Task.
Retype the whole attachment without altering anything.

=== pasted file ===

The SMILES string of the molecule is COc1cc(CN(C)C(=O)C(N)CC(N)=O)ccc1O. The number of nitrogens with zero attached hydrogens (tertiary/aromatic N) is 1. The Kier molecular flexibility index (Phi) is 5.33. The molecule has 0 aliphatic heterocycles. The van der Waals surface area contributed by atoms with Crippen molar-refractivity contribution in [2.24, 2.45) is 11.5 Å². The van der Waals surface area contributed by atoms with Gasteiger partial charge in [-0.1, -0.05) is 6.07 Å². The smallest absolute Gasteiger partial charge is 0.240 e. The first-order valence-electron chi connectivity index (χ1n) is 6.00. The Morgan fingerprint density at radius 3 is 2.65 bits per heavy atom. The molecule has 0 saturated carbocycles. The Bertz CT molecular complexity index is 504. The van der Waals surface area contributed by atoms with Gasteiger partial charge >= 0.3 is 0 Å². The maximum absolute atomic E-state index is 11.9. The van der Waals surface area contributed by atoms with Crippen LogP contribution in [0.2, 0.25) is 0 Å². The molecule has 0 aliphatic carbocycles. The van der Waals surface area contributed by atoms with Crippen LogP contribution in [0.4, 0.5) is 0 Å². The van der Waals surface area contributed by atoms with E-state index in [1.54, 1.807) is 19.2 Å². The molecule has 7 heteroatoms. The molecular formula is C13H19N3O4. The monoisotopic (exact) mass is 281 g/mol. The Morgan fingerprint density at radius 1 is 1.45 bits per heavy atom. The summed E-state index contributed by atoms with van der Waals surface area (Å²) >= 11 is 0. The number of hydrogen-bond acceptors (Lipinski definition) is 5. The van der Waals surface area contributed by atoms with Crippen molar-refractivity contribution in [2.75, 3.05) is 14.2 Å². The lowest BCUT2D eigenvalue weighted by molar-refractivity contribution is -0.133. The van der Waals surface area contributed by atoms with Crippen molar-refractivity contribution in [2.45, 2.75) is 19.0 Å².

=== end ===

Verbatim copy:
The SMILES string of the molecule is COc1cc(CN(C)C(=O)C(N)CC(N)=O)ccc1O. The number of nitrogens with zero attached hydrogens (tertiary/aromatic N) is 1. The Kier molecular flexibility index (Phi) is 5.33. The molecule has 0 aliphatic heterocycles. The van der Waals surface area contributed by atoms with Crippen molar-refractivity contribution in [2.24, 2.45) is 11.5 Å². The van der Waals surface area contributed by atoms with Gasteiger partial charge in [-0.1, -0.05) is 6.07 Å². The smallest absolute Gasteiger partial charge is 0.240 e. The first-order valence-electron chi connectivity index (χ1n) is 6.00. The Morgan fingerprint density at radius 3 is 2.65 bits per heavy atom. The molecule has 0 saturated carbocycles. The Bertz CT molecular complexity index is 504. The van der Waals surface area contributed by atoms with Gasteiger partial charge >= 0.3 is 0 Å². The maximum absolute atomic E-state index is 11.9. The van der Waals surface area contributed by atoms with Crippen LogP contribution in [0.2, 0.25) is 0 Å². The molecule has 0 aliphatic carbocycles. The van der Waals surface area contributed by atoms with Crippen LogP contribution in [0.4, 0.5) is 0 Å². The van der Waals surface area contributed by atoms with E-state index in [1.54, 1.807) is 19.2 Å². The molecule has 7 heteroatoms. The molecular formula is C13H19N3O4. The monoisotopic (exact) mass is 281 g/mol. The Morgan fingerprint density at radius 1 is 1.45 bits per heavy atom. The summed E-state index contributed by atoms with van der Waals surface area (Å²) >= 11 is 0. The number of hydrogen-bond acceptors (Lipinski definition) is 5. The van der Waals surface area contributed by atoms with Crippen molar-refractivity contribution in [2.75, 3.05) is 14.2 Å². The lowest BCUT2D eigenvalue weighted by molar-refractivity contribution is -0.133. The van der Waals surface area contributed by atoms with Crippen molar-refractivity contribution in [2.45, 2.75) is 19.0 Å².